Bengal School of Art in town

Painting exhibition

Paintings from a significant genre of Indian art are on display. Art curators Bhavna Minocha and Ruchika Jain are presenting an exclusive collection of works by the ‘Masters of Bengal’ - Rabindranath Tagore, Jamini Roy, Debi Prosad Roy Choudhury, Ganagndendranath Tagore, Ramkinkar Baij, Nikhil Biswas etc. – as well as the famous Kalighat paintings originated in the 19th century. These collectively demonstrate the heritage and legacy of both Bengal and Indian historical art. 

The Bengal School of Art, commonly referred to as Bengal School was an influential art movement. It was a style of Indian painting that originated from Kolkata and Shanti Niketan. It flourished throughout India during the British Raj in the early 20th century. Also known as the ‘Indian Style of Painting’ in its early days, it was associated with Indian nationalism (Swadeshi) and led by Abanindranath Tagore (1871 -1951). It was also promoted and supported by British arts administrators like EB Havell, the principal of the Government College of Art, Kolkata from 1896, and eventually led to the development of the modern Indian painting.  
Kalighat paintings originated in 19th century in Bengal in the vicinity of the acclaimed Kalighat temple. These paintings were done on cloth or patas (leaves). They depicted conventional images of Gods and Goddesses and scenes from epics like Tulsidas’ Ramacharita Manas. The artistes were villagers who travelled from place to place with their scroll paintings and sang scenes from the epics depicted in the paintings during gatherings and festivals. Kalighat paintings grew so popular that they were replicated in German lithography on glazed paper. Most Kalighat paintings ended up in museums or in private collections.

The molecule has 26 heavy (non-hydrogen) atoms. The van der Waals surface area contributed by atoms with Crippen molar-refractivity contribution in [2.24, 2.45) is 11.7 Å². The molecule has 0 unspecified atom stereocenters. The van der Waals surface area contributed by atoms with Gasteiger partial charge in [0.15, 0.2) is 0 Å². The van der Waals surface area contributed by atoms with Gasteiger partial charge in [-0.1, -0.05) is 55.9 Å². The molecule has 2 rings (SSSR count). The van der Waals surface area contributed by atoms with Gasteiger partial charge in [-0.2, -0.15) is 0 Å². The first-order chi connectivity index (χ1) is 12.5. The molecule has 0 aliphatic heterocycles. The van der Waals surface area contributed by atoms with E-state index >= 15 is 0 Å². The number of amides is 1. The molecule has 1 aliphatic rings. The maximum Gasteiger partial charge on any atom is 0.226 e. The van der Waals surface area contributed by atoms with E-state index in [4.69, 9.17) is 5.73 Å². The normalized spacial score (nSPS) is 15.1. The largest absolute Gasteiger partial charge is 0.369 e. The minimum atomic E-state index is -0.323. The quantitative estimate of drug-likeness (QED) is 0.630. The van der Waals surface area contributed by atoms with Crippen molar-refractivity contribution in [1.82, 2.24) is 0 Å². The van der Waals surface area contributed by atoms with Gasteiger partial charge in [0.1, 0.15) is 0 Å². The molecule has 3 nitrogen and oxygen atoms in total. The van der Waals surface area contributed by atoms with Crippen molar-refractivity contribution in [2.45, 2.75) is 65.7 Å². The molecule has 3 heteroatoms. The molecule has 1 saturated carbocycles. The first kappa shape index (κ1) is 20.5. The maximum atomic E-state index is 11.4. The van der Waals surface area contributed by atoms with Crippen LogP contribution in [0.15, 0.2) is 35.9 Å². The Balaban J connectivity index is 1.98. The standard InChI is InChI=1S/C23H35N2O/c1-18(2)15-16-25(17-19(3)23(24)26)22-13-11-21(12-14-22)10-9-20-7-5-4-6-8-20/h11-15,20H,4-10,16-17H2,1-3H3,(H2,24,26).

Bhavna Minocha, art curator, says, “It took us nearly two months to plan the project. The Bengal School of Art is one of the finest outcomes of cross-cultural fusion during the colonial period. It showed an organic amalgamation of visual ideas. It evolved a very interesting contemporary language. Kalighat paintings, on the other hand, show the fine transformation of folk art into a popular genre. It is amazing to see how an encounter of rural artists from Bankura, Malda, Murshidabad and other areas developed into a full-fledged genre of paintings. This took place between 1830-1930.”
Also, do check out the hand-written letters by Rabindranath Tagore during the Independence movement. The exhibition is on till March 31 at 1 Anandgram Farms, Opposite Aya Nagar Metro Station, Mehrauli.

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